NASA seeks astronauts for deeper space missions

Washington: In preparation for a manned mission to Mars and returning the human spaceflight launches to the US soil, the space agency will soon begin accepting applications for the next class of future astronauts.

NASA will accept applications from December 14 through mid-February and expects to announce candidates selected in mid-2017, it announced on Wednesday.

The next class of astronauts may fly on any of four different US vessels during their careers: the International Space Station (ISS), two commercial crew spacecraft currently in development by the US companies, and NASA’s Orion deep-space exploration vehicle.

From pilots and engineers to scientists and medical doctors, NASA selects qualified astronaut candidates from a diverse pool of US citizens with a wide variety of backgrounds.

“This next group of American space explorers will inspire the Mars generation to reach for new heights, and help us realize the goal of putting boot prints on the Red Planet,” said NASA Administrator Charles Bolden.

“Those selected for this service will fly on US made spacecraft from American soil, advance critical science and research aboard the International Space Station, and help push the boundaries of technology in the proving ground of deep space,” he added in the statement.

The space agency is guiding an unprecedented transition to commercial spacecraft for crew and cargo transport to the space station.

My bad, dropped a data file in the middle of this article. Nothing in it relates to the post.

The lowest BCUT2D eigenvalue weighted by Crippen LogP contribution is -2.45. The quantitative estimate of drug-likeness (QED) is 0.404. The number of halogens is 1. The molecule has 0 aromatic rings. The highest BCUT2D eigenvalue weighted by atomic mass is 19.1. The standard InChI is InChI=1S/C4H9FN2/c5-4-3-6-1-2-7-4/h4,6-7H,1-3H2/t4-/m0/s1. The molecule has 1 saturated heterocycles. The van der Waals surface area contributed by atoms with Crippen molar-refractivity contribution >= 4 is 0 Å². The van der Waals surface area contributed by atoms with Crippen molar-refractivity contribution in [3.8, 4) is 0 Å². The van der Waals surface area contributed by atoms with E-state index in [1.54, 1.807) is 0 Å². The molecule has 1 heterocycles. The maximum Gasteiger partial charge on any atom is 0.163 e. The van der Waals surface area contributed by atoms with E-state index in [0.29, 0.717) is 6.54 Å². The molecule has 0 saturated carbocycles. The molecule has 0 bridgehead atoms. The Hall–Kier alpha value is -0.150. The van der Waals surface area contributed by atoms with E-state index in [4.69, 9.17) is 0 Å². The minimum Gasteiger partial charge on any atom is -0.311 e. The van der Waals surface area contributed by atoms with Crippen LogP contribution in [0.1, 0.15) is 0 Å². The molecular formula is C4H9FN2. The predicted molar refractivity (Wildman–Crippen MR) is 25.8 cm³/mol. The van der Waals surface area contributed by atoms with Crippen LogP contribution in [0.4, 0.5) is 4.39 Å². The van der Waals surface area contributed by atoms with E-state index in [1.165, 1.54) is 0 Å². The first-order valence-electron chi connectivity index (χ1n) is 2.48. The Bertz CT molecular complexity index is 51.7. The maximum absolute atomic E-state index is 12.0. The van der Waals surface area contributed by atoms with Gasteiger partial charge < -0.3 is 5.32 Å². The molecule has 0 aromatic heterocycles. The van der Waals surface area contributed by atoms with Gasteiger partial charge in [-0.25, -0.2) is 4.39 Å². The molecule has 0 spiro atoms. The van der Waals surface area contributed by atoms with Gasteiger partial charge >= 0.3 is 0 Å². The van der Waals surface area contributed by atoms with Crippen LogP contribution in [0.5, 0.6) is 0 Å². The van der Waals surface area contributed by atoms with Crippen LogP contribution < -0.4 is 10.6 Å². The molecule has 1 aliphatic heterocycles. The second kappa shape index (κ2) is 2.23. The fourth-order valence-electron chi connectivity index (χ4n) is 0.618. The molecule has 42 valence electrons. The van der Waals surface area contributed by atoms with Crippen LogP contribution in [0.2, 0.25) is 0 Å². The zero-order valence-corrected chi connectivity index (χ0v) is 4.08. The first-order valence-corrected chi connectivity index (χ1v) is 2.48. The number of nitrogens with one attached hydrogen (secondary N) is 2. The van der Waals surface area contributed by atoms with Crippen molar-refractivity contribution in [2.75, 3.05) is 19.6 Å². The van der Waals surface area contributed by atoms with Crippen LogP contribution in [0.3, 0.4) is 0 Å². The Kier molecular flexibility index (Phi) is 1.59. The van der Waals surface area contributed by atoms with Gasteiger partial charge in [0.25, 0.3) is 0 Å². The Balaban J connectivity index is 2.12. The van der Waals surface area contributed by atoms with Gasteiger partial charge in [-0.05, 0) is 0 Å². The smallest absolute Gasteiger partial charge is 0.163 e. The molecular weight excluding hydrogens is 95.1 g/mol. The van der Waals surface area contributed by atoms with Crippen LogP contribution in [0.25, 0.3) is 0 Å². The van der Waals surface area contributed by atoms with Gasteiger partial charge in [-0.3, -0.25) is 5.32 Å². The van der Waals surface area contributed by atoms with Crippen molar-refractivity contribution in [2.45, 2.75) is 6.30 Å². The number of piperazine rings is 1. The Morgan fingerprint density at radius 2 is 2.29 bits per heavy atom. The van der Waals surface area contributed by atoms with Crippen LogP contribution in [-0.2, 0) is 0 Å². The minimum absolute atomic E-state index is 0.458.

Flights in Boeing’s CST-100 Starliner and SpaceX Crew Dragon will facilitate adding a seventh crew member to each station mission, effectively doubling the amount of time astronauts will be able to devote to research in space.

Future station crew members will continue the vital work advanced during the last 15 years of continuous human habitation aboard the orbiting laboratory, expanding scientific knowledge and demonstrating new technologies.

In addition, NASA’s Space Launch System rocket and Orion spacecraft, now in development, will launch astronauts on missions to the proving ground of lunar orbit.

“This is an exciting time to be a part of America’s human space flight program,” added Brian Kelly, director of flight operations at NASA’s Johnson Space Center in Houston.
To date, NASA has selected more than 300 astronauts to fly on its increasingly challenging missions to explore space and benefit life on Earth.

There are 47 astronauts in the active astronaut corps and more will be needed to crew future missions to the space station and destinations in deep space.

Astronaut candidates must have earned a bachelor’s degree from an accredited institution in engineering, biological science, physical science or mathematics.

Candidates also must have at least three years of related, progressively responsible professional experience, or at least 1,000 hours of pilot-in-command time in jet aircraft.

Astronaut candidates must pass the NASA long-duration spaceflight physical.